Instead of starting from scratch or zooming in from a planetary level to the subjectivities that experience the world, Trakals begins the practice of worlding with the subject, and more so with its affects of alienation that separate it from its ontological home world. The split demarcates a place of radical alterity to the world, from which to construct alternative worlds. Magical Materialism: The World Factory is a collective world-building writing workshop, that takes its cues from psychoanalysis and a post-socialist perspective of Andrey Platonov's concept of the „literature factory“

Draconis Lacrimae: Escape From The Guts of The Dragon by Federico Vladimir Strate Pezdirc & Pablo Esbert Lilienfeld is a game that invites players to encounter otherness as an accomplice and welcome the alterity we have in us through fundamental archetypes of fiction. Auto-fiction serves here as a tool to resist predefined categorizations of identity, as a technique of transformation and orientation in a world saturated with categories.

Maybe the temporary realities created within such works of interactive fiction can be seen like the Temporary Autonomous Zones described by the anarchist writer and poet Hakim Bey as strategies of releasing one's own mind from the controlling mechanisms that have been imposed on it.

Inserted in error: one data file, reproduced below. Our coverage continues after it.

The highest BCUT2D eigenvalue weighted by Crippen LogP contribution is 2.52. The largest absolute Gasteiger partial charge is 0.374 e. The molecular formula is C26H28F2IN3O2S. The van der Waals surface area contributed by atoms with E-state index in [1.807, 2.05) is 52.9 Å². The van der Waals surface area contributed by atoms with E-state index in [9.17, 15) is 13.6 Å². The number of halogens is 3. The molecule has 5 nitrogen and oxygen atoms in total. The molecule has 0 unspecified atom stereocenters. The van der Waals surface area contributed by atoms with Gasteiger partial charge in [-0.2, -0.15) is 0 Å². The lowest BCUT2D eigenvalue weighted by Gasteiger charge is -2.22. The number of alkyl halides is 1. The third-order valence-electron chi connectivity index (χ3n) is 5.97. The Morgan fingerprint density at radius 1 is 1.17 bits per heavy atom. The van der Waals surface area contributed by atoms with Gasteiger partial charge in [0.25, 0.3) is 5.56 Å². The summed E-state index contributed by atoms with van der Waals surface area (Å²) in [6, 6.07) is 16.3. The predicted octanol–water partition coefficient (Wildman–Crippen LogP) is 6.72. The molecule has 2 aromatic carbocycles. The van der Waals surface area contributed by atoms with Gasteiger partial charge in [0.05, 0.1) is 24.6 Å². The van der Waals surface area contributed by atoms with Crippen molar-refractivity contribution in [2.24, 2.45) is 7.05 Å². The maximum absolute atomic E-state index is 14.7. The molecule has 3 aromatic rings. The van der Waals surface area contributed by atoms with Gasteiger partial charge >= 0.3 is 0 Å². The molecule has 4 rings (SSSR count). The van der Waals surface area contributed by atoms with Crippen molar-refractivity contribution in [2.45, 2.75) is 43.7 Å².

Examples that engage in such almost ritualistic manifestation may be Furtherfield’s We were made for this // 2050 Fugitive Planning a LARP that introduced players to the Hologram’s viral healthcare system to enact their survival and thriving through multiple emergencies and crises; or NOVA a LARP designed by Ana de Almeida and Alicja Rogalska is a piece of political fiction in which we collectively dream and narrate a world free of patriarchal and other forms of oppression. In his essay THE CRITICAL ESCAPE artist and LARP designer Áron Birtalan insists that Role Play as survival mechanism is not purely fictional as he recalls his upbringing in the Kingdom of Pipecland, a secret world that existed between 1938 and 1978 in rural Hungary and an attempt to create an ideal society as a resistance to and ‘critical escape’ from the facist regime.

Today Aaron creates Role Plays that emphasis on subjective worlds and character-creation like his non-verbal LARP DIM that takes place in a darkened and undefined abstract space where participants meet as Forms and Shadows and communicate mainly through their own unique body language, guided through exercises in attention, breathing and movement. Somatic LARPs like Xenosomatics by Susan Ploetz build a vocabulary of skills (hyperobservation, ideokinesis, hyperempathy, interfacing) to fundamentally reinvent and extend the way we use and relate to our own and each other's bodies.